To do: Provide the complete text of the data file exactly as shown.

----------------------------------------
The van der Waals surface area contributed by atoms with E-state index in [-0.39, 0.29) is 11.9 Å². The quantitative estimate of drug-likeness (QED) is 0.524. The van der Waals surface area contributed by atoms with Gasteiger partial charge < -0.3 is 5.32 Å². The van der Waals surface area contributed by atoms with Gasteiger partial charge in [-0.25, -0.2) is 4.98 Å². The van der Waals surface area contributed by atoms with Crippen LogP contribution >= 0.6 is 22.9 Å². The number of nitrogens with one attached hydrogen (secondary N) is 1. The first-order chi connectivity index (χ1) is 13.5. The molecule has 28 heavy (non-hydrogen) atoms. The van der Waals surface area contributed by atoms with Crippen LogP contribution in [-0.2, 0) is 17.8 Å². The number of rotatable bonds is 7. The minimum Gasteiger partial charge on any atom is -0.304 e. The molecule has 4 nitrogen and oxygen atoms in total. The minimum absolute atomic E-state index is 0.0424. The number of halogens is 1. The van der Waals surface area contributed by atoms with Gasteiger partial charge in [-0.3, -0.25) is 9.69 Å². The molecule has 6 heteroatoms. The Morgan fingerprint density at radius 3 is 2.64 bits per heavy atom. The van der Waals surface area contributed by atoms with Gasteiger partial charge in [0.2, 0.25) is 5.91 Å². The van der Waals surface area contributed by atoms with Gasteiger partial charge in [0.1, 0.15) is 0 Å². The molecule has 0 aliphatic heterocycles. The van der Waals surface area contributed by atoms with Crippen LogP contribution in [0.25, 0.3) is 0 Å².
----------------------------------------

The van der Waals surface area contributed by atoms with E-state index in [-0.39, 0.29) is 11.9 Å². The quantitative estimate of drug-likeness (QED) is 0.524. The van der Waals surface area contributed by atoms with Gasteiger partial charge < -0.3 is 5.32 Å². The van der Waals surface area contributed by atoms with Gasteiger partial charge in [-0.25, -0.2) is 4.98 Å². The van der Waals surface area contributed by atoms with Crippen LogP contribution >= 0.6 is 22.9 Å². The number of nitrogens with one attached hydrogen (secondary N) is 1. The first-order chi connectivity index (χ1) is 13.5. The molecule has 28 heavy (non-hydrogen) atoms. The van der Waals surface area contributed by atoms with Crippen LogP contribution in [-0.2, 0) is 17.8 Å². The number of rotatable bonds is 7. The minimum Gasteiger partial charge on any atom is -0.304 e. The molecule has 4 nitrogen and oxygen atoms in total. The minimum absolute atomic E-state index is 0.0424. The number of halogens is 1. The van der Waals surface area contributed by atoms with Gasteiger partial charge in [-0.3, -0.25) is 9.69 Å². The molecule has 6 heteroatoms. The Morgan fingerprint density at radius 3 is 2.64 bits per heavy atom. The van der Waals surface area contributed by atoms with Gasteiger partial charge in [0.2, 0.25) is 5.91 Å². The van der Waals surface area contributed by atoms with Gasteiger partial charge in [0.1, 0.15) is 0 Å². The molecule has 0 aliphatic heterocycles. The van der Waals surface area contributed by atoms with Crippen LogP contribution in [0.25, 0.3) is 0 Å².